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I have always swam, not competitively, or for particularly long distances; but when passing a body of water, be it pond, fountain, lake, river or sea, it's hard for me not to resist the urge to take a quick swim. My art practice investigates where this drive to swim, to immerse oneself in water comes from. Is this urge spiritual, escapism or social? Is it the sheer thrill of the unknown; to feel the water on our skin, the cold on our head, adapt our breathing and to feel we exist?


My work lends itself to site specific situations, and through chance meetings, the search for swimmers and the ultimate swim spot, stories appear that lead the projects; this process I describe as ‘psychoswimography’. Encounter, conversation and journey are all elements that build up my art practice. I use swimming as a starting point and I also work in a range of art forms such as video, sound, animation, drawing, photography and publications. Through meeting swimmers and the shared experience of water my work explores ways in which we accept as normal our pursuits and chosen rituals, and also how through acclimatisation and adaption we can surprise ourselves and go beyond our expectations.


The cold water sparks off many chemical reactions, a feeling of euphoria and giddiness while semi naked in the frigid sea that somehow allows us to act feral, to shout and laugh high on endorphins. Are there ways to ‘see’ this effect or test and get data from the experience that could be used as part of an art project?


There are many fears in the ocean, the fear of never being able to return, of drowning, hyperthermia, traffic, but the biggest fear I believe, is of the unknown. What is underneath us as we swim?


“An ocean without unnamed monsters would be like sleep without dreams”

John Steinbeck from the Aquatopia catalogue, Nottingham Contemporary 2013


During my year in the UCD Art in Science Residency I hope to talk to all scientists whose research touches the aquatic in any form, from Marine Biology, Environmental Studies, Fluid Dynamics and beyond.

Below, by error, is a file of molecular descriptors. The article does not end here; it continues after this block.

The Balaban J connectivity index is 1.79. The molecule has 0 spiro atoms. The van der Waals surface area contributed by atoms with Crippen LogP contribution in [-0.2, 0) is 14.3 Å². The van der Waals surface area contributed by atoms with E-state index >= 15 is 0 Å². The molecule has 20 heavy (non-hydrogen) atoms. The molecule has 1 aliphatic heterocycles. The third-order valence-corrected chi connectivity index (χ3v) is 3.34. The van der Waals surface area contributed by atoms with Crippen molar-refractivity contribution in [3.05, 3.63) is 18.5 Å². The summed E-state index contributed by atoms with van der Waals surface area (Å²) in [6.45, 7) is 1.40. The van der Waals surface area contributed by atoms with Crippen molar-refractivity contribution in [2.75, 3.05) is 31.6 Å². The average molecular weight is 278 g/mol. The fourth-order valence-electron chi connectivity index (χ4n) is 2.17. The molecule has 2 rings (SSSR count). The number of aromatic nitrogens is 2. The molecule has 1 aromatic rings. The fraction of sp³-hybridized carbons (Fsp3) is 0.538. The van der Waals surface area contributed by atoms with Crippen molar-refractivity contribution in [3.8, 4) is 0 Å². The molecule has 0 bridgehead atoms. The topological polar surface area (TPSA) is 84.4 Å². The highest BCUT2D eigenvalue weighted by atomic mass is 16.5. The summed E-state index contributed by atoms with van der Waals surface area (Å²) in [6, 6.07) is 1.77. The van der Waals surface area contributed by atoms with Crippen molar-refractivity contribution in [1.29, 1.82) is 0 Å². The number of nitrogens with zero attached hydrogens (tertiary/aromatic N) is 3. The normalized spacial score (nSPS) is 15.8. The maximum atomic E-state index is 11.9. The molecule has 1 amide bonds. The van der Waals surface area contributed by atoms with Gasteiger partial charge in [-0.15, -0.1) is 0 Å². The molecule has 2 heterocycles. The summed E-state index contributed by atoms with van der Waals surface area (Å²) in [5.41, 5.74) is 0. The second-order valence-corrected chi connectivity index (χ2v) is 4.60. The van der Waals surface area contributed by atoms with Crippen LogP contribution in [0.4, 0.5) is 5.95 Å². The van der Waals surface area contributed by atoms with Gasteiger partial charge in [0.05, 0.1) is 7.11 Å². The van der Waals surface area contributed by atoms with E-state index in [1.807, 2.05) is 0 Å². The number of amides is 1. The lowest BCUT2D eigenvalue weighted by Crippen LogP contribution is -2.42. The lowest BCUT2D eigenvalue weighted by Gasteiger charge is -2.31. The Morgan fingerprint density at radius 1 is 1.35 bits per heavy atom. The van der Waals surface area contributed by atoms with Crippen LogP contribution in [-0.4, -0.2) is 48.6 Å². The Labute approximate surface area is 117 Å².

Since graduating with a Masters - Art in the Digital World - at NCAD 2013, I have had a three month research residency at Studio 468, Rialto followed by a six month studio residency at the RHA.


I was a recipient of the Artist in the Community Award 2014 where I worked in collaboration with the sea swimming community at Malahide, Co Dublin.

I’m just back from a month in California where I made new site specific work that was part of the BABEL Working Group Conference in Santa Barbara.

I had 7 solo exhibitions in art centres in Ireland from 2009 - 2011.


My art practice has taken me to such swim in such places as the frozen Pirita River, Estonia; Santa Barbara, US; The Liffey, Dublin; The President’s Fountain, Bulgaria; Lisbon, Portugal; London; The Pontcysyllte Aqueduct, Wales and the bogs of Ballycroy, Mayo.


More information my work can be found at:












Lambay-Swim_web Psychoswimography-Santa-Barbara_web This is your normal Uncharted_web

“This is your normal” Tallinn, Estonia 2013

“Lambay Swim” Malahide, Co Dublin 2014

A collaborative journey to Lambay Island as part of the Artist in the Community Award.

“Psychoswimography - Santa Barbara” 2014

Site specific work made with the Ocean Ducks for the BABEL Working Group Conference, California.

"Uncharted" Low Rock, Malahide, 2014

The culminating event for the Artist in the Community Award.